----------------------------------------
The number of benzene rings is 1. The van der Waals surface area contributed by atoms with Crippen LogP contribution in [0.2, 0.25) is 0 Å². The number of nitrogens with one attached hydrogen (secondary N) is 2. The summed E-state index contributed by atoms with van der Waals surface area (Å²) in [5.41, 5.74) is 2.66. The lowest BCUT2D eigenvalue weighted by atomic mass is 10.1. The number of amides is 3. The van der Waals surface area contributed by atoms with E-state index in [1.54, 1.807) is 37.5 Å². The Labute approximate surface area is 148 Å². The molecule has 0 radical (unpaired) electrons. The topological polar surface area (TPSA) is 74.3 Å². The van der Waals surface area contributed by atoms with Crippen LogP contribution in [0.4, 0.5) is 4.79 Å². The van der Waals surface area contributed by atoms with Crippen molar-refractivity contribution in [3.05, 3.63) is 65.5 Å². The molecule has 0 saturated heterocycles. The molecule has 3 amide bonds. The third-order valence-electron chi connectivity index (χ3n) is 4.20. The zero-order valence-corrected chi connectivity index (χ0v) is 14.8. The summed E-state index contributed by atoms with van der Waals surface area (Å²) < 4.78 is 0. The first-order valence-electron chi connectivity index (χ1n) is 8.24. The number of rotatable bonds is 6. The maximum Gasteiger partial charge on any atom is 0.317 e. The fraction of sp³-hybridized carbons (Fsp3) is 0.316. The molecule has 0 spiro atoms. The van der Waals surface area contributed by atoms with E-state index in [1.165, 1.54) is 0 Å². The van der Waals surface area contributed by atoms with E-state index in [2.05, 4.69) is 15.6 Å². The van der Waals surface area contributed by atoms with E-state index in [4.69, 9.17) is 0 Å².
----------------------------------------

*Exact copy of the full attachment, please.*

The number of benzene rings is 1. The van der Waals surface area contributed by atoms with Crippen LogP contribution in [0.2, 0.25) is 0 Å². The number of nitrogens with one attached hydrogen (secondary N) is 2. The summed E-state index contributed by atoms with van der Waals surface area (Å²) in [5.41, 5.74) is 2.66. The lowest BCUT2D eigenvalue weighted by atomic mass is 10.1. The number of amides is 3. The van der Waals surface area contributed by atoms with E-state index in [1.54, 1.807) is 37.5 Å². The Labute approximate surface area is 148 Å². The molecule has 0 radical (unpaired) electrons. The topological polar surface area (TPSA) is 74.3 Å². The van der Waals surface area contributed by atoms with Crippen LogP contribution in [0.4, 0.5) is 4.79 Å². The van der Waals surface area contributed by atoms with Crippen molar-refractivity contribution in [3.05, 3.63) is 65.5 Å². The molecule has 0 saturated heterocycles. The molecule has 3 amide bonds. The third-order valence-electron chi connectivity index (χ3n) is 4.20. The zero-order valence-corrected chi connectivity index (χ0v) is 14.8. The summed E-state index contributed by atoms with van der Waals surface area (Å²) < 4.78 is 0. The first-order valence-electron chi connectivity index (χ1n) is 8.24. The number of rotatable bonds is 6. The maximum Gasteiger partial charge on any atom is 0.317 e. The fraction of sp³-hybridized carbons (Fsp3) is 0.316. The molecule has 0 spiro atoms. The van der Waals surface area contributed by atoms with E-state index in [1.165, 1.54) is 0 Å². The van der Waals surface area contributed by atoms with E-state index in [2.05, 4.69) is 15.6 Å². The van der Waals surface area contributed by atoms with E-state index in [4.69, 9.17) is 0 Å².